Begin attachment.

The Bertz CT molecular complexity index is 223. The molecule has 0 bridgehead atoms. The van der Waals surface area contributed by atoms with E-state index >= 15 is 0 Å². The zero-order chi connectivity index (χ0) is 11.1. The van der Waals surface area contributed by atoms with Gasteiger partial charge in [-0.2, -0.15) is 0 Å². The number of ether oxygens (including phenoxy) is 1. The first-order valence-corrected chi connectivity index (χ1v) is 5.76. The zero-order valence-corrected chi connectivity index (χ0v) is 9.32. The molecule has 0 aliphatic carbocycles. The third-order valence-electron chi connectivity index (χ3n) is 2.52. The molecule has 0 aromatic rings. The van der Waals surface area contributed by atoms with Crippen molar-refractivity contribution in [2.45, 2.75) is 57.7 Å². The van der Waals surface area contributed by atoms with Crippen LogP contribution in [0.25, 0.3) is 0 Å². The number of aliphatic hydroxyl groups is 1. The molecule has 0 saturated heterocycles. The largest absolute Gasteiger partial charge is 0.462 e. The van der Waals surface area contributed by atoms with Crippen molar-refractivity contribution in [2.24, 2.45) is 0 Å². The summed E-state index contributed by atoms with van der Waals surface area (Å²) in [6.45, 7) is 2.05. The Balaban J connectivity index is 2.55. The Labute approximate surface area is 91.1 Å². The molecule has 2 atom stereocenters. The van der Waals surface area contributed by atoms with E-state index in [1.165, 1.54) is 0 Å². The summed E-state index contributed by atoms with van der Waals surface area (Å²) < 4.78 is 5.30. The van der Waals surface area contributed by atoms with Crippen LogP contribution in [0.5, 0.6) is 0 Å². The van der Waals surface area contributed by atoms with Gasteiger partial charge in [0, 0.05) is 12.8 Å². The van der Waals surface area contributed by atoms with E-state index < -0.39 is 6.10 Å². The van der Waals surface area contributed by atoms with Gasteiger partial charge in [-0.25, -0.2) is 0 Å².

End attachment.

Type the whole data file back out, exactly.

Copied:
The Bertz CT molecular complexity index is 223. The molecule has 0 bridgehead atoms. The van der Waals surface area contributed by atoms with E-state index >= 15 is 0 Å². The zero-order chi connectivity index (χ0) is 11.1. The van der Waals surface area contributed by atoms with Gasteiger partial charge in [-0.2, -0.15) is 0 Å². The number of ether oxygens (including phenoxy) is 1. The first-order valence-corrected chi connectivity index (χ1v) is 5.76. The zero-order valence-corrected chi connectivity index (χ0v) is 9.32. The molecule has 0 aliphatic carbocycles. The third-order valence-electron chi connectivity index (χ3n) is 2.52. The molecule has 0 aromatic rings. The van der Waals surface area contributed by atoms with Crippen molar-refractivity contribution in [2.45, 2.75) is 57.7 Å². The van der Waals surface area contributed by atoms with Crippen LogP contribution in [0.25, 0.3) is 0 Å². The number of aliphatic hydroxyl groups is 1. The molecule has 0 saturated heterocycles. The largest absolute Gasteiger partial charge is 0.462 e. The van der Waals surface area contributed by atoms with Crippen molar-refractivity contribution in [2.24, 2.45) is 0 Å². The summed E-state index contributed by atoms with van der Waals surface area (Å²) in [6.45, 7) is 2.05. The Balaban J connectivity index is 2.55. The Labute approximate surface area is 91.1 Å². The molecule has 2 atom stereocenters. The van der Waals surface area contributed by atoms with E-state index in [1.165, 1.54) is 0 Å². The summed E-state index contributed by atoms with van der Waals surface area (Å²) < 4.78 is 5.30. The van der Waals surface area contributed by atoms with Crippen LogP contribution in [0.5, 0.6) is 0 Å². The van der Waals surface area contributed by atoms with Gasteiger partial charge in [0, 0.05) is 12.8 Å². The van der Waals surface area contributed by atoms with E-state index < -0.39 is 6.10 Å². The van der Waals surface area contributed by atoms with Gasteiger partial charge in [-0.25, -0.2) is 0 Å².